The notion that ego and talent (jerk or genius) are mutually exclusive is a 21st-century invention. In the everybody-wins-a-prize-for-trying era, it often feels as though the general populace values good intentions and mediocrity over the Kanye West model, which is to believe yourself capable of greatness and to strive for it without apology.
Nobody is more acutely aware of this than West himself. And, perhaps most terrifyingly for the traditionally conservative commentators of the American mainstream media, he’s not afraid to talk about how racism intersects with criticism of his work and thoughts.
In an interview with BBC Radio presenter Zane Lowe last year, West referred to the outraged response to his song ‘I Am a God’ (from Yeezus): “We got this other thing that’s also been working for a long time where you don’t have to be racist anymore. It’s called self-hate. It works on itself. It’s like real estate of racism. Where, just like that, when someone comes up and says something like ‘I am a god’, everybody says ‘Who does he think he is?’ I just told you who I thought I was, a god… Would have been better if I had a song that said, ‘I am a nigga’? or if I had a song that said ‘I am a gangsta’? or if I had a song that said ‘I am a pimp’? All those colours and patinas fit better on a person like me, right?”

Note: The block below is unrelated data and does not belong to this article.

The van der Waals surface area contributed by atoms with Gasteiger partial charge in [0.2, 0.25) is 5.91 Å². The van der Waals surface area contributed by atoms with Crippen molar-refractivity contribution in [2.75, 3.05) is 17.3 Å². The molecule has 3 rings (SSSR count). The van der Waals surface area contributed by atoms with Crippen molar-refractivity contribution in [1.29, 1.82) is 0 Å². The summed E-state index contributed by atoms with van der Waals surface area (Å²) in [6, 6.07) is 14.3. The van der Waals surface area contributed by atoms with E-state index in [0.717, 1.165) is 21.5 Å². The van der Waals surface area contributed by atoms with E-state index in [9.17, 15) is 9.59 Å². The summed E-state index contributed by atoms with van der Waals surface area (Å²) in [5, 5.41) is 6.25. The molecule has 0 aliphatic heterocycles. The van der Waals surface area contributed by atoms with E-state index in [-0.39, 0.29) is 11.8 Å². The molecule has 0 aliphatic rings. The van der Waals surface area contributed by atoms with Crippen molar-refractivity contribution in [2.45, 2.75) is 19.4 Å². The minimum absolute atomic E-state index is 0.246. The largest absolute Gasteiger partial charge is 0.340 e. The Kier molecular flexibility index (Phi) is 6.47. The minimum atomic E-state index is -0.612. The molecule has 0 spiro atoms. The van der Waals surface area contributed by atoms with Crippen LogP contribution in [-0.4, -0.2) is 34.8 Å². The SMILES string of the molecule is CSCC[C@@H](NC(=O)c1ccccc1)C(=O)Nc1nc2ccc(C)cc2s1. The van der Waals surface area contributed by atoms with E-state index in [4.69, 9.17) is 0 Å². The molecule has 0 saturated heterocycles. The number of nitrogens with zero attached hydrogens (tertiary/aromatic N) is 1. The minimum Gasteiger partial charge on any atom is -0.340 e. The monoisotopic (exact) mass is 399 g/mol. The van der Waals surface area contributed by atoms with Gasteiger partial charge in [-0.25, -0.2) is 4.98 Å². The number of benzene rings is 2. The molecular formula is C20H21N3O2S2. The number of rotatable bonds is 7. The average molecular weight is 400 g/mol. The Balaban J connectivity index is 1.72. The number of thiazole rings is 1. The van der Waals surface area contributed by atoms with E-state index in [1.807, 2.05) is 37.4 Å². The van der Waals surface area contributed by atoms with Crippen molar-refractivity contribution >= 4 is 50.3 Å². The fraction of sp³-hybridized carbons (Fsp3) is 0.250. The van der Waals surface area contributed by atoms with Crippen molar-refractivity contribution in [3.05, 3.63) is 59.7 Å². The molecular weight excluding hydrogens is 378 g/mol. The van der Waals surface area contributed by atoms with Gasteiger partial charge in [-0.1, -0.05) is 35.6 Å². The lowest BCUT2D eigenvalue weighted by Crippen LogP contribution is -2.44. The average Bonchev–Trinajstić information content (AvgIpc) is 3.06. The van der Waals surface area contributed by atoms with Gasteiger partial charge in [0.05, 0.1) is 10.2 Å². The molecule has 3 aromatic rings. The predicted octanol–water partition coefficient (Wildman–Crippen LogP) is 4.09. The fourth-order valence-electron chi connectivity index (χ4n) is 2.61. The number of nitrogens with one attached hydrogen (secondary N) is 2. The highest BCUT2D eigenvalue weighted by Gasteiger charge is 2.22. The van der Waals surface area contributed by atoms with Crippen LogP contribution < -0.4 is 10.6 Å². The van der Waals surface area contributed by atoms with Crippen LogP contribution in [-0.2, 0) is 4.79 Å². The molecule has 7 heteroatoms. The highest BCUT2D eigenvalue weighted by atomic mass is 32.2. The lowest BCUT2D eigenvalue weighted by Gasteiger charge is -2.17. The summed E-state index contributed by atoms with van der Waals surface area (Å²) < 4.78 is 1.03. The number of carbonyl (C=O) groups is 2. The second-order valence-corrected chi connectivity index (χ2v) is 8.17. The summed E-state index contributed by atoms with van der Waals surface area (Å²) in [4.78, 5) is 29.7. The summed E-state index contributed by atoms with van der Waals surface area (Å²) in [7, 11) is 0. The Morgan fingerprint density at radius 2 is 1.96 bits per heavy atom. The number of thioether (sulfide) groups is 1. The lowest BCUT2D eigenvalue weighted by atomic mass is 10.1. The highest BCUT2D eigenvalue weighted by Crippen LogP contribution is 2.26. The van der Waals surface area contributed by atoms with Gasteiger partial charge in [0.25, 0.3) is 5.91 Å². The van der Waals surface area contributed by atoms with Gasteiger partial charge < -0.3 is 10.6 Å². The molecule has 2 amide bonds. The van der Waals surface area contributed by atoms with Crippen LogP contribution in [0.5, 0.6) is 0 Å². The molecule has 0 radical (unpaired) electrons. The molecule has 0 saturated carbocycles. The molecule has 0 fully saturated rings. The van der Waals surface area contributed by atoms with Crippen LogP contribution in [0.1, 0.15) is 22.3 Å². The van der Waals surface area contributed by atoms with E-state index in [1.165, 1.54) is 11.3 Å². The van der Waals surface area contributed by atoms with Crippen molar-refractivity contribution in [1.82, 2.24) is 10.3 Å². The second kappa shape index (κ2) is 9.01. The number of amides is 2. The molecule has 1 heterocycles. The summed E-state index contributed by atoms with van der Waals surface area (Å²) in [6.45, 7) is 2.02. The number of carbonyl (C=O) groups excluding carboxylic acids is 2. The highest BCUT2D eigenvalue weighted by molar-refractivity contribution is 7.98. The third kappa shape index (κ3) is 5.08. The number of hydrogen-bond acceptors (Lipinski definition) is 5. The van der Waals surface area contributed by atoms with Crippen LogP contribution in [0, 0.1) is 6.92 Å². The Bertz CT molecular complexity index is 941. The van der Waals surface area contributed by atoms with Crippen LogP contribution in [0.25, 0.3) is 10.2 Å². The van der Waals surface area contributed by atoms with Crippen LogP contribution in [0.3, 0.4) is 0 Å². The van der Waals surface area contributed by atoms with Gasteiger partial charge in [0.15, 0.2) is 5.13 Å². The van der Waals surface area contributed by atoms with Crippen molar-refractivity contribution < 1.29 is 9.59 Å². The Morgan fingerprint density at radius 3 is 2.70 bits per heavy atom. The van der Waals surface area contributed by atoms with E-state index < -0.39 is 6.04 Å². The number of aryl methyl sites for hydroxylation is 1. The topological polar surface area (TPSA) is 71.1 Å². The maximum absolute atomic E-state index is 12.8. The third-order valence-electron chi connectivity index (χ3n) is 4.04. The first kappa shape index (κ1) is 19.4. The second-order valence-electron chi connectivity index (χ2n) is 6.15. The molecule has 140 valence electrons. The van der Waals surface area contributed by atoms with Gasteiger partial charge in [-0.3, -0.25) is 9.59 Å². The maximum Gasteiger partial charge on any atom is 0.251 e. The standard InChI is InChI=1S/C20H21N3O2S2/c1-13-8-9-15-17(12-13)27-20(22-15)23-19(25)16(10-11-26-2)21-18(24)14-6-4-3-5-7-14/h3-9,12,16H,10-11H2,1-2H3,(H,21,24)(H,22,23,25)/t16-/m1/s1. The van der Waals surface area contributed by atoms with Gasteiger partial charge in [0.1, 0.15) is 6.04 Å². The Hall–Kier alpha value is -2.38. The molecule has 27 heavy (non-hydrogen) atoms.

The thing is, to prioritise discussion of West’s outbursts over his actual art is in itself an act of silencing.
Clem Bastow “Kanye: Jerk or Genius?" | The Big Issue